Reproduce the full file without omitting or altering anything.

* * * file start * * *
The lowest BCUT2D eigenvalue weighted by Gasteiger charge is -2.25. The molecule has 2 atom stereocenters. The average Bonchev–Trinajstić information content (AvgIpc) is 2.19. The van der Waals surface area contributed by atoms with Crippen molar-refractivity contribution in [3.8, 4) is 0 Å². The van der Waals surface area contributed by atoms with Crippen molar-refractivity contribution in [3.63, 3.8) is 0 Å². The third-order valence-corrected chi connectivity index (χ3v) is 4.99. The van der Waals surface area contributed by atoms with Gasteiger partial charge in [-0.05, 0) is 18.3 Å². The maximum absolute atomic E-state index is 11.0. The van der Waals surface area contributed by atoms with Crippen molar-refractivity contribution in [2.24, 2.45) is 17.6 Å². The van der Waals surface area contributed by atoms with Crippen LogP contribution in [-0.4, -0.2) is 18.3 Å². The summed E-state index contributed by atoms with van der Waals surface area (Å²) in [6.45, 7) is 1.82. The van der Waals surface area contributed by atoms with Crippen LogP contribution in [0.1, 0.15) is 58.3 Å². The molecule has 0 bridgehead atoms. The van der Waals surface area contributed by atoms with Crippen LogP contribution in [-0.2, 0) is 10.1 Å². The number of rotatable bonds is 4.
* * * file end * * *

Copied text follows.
The lowest BCUT2D eigenvalue weighted by Gasteiger charge is -2.25. The molecule has 2 atom stereocenters. The average Bonchev–Trinajstić information content (AvgIpc) is 2.19. The van der Waals surface area contributed by atoms with Crippen molar-refractivity contribution in [3.8, 4) is 0 Å². The van der Waals surface area contributed by atoms with Crippen molar-refractivity contribution in [3.63, 3.8) is 0 Å². The third-order valence-corrected chi connectivity index (χ3v) is 4.99. The van der Waals surface area contributed by atoms with Gasteiger partial charge in [-0.05, 0) is 18.3 Å². The maximum absolute atomic E-state index is 11.0. The van der Waals surface area contributed by atoms with Crippen molar-refractivity contribution in [2.24, 2.45) is 17.6 Å². The van der Waals surface area contributed by atoms with Crippen LogP contribution in [-0.4, -0.2) is 18.3 Å². The summed E-state index contributed by atoms with van der Waals surface area (Å²) in [6.45, 7) is 1.82. The van der Waals surface area contributed by atoms with Crippen LogP contribution in [0.1, 0.15) is 58.3 Å². The molecule has 0 bridgehead atoms. The van der Waals surface area contributed by atoms with Crippen LogP contribution in [-0.2, 0) is 10.1 Å². The number of rotatable bonds is 4.